A New VAT System for Costa Rica – Part I

Ramon Frias
May 22, 2019

The Costa Rican government enacted law 9635/2019 which introduces a new value added tax (VAT) system effective July 1, 2019. The new VAT replaces the current hybrid General Sales Tax (locally known as IGV) which existed for almost four decades. The new VAT is markedly different from the IGV, with some of the key differences detailed below. In these details, we see Costa Rica embracing some modern mechanisms directed at ensuring every penny of VAT due is actually remitted and paid.  

Costa Rica tax rate

The new VAT will be applied at a rate of 13% which matches the existing IGV rate. However, there will be 3 new reduced rates:

·        1% for basic food staples and equipment used in agriculture,

·        2% for medicines, personal insurance and private education services, and

·        4% for sales of air tickets, health services provided by private suppliers and chartered professionals.

Similar to other VAT systems, there is also a zero-rate applicable to exports and certain domestic sales to tax-free zones.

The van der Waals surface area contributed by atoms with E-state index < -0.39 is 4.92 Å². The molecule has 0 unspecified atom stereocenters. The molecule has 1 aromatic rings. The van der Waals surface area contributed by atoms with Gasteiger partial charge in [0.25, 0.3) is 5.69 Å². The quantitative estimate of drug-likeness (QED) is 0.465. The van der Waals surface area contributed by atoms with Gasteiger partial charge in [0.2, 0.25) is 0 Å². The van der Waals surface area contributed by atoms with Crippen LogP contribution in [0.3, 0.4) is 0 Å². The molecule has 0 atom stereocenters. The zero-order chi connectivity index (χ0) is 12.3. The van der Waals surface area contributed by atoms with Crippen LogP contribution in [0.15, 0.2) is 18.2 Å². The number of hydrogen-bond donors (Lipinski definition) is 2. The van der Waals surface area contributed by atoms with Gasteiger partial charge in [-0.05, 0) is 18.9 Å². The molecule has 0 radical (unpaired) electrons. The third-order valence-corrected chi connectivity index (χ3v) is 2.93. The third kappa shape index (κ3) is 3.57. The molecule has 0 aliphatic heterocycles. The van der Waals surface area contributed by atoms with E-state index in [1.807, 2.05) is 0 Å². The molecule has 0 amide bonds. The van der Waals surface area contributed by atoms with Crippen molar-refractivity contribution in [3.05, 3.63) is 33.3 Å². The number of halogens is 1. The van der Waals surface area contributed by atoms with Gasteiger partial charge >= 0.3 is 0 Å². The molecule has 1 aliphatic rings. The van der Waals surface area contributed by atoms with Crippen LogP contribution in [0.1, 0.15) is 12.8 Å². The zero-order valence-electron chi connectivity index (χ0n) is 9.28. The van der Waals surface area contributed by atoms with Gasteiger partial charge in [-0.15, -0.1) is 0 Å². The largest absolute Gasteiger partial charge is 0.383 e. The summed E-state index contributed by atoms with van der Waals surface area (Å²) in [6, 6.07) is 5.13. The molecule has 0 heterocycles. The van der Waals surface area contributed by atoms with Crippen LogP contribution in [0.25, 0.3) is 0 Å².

Costa Rica VAT exemptions and exclusions

The new VAT also provides a limited set of exemptions for certain products and services including electricity, real property rentals (up to certain threshold), the national lottery, and books. The law also introduces a number of entity-based exemptions triggered based on whom acquires the good or service.

Costa Rica business VAT input credits

As is the case in most VAT systems, the new VAT allows for the full deduction for the VAT paid on business inputs, but with certain clear limitations. For example, VAT paid on purchases made by municipalities, the Social Security Administration, goods transferred as part of a corporate reorganization, the distribution of free samples, among others, are not reclaimable. In order for a purchase to be eligible for credits, the purchase must be directly and exclusively related to the trade or business of the taxpayer.

Costa Rica VAT base

The VAT base is defined by the price of the good or services sold (in the case of imports by the cost + insurance + freight value, plus import duties and excise taxes). However, it’s important to understand that the application of the new Costa Rica VAT system will be fairly broad, applying to virtually all transfers of goods or services unless specifically excluded by law.

Costa Rican taxpayers

Any individuals or entities (public or private) producing, distributing or selling goods or services in Costa Rica with a commercial purpose will be responsible for collecting and remitting VAT. The new VAT immediately recognizes the challenge associated with collecting tax on intangible goods and services from sellers located outside Costa Rica by deeming the supplier to be the taxpayer for all sales to individual private consumers. Conversely, for sales to VAT registered businesses, the Costa Rican purchaser will be deemed the taxpayer.

Cota Rica VAT compliance and e-invoicing